But — and here is the big piece of the puzzle — washing the eggs also cleans off a thin, protective

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But — and here is the big piece of the puzzle — washing the eggs also cleans off a thin, protective
cuticle devised by nature to protect bacteria from getting inside the egg in the first place.
The bacteria can be passed through the porous shell to the inside of the egg from material on the outside,
though in rarer cases it can infect the ovaries of a chicken and infect the eggs from the inside.
Japan also standardized a system of egg washing and refrigeration after a serious salmonella outbreak in the 1990s.
And many cooks store unwashed eggs from small producers on their counters, washing them just
before they use them — or not at all, if they are getting dropped into boiling water.
With the cuticle gone, it is essential — and, in the United States, the law —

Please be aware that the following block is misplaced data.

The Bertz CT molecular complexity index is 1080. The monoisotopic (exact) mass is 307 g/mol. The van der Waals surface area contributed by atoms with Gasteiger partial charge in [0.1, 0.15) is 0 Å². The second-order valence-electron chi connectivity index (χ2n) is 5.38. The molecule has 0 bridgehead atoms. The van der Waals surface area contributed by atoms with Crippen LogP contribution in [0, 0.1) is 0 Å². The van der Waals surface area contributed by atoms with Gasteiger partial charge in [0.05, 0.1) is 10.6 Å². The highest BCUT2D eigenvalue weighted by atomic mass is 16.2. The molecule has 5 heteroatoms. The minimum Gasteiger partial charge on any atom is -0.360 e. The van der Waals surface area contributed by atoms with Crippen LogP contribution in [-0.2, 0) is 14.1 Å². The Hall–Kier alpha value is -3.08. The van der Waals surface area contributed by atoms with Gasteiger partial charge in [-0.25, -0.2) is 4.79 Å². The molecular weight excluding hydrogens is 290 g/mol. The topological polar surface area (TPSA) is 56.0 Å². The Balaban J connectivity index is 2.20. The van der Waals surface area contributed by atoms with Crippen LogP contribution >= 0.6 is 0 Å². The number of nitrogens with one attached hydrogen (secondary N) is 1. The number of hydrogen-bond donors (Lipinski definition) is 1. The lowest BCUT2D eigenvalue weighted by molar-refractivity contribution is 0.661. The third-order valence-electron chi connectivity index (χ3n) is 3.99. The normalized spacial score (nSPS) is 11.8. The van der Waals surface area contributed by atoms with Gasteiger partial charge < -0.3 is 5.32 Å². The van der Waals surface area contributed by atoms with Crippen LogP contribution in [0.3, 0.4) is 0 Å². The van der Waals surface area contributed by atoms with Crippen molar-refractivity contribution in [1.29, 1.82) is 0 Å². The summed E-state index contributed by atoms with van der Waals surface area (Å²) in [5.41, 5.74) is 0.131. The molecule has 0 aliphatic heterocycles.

that eggs stay chilled from the moment they are washed until you are ready to cook them.
(The cuticle also helps keep moisture in the egg.)
Why Do Americans Refrigerate Their Eggs?’ –
Ask The Times, a Times Insider feature, draws on New York Times expertise to answer questions submitted by you, our readers.
The Centers for Disease control estimates that salmonella causes about 1.2 million illnesses
a year, resulting in 450 deaths — though not all of those cases are traced to eggs.
The idea is that preserving the protective cuticle is more important than washing the gunk off.

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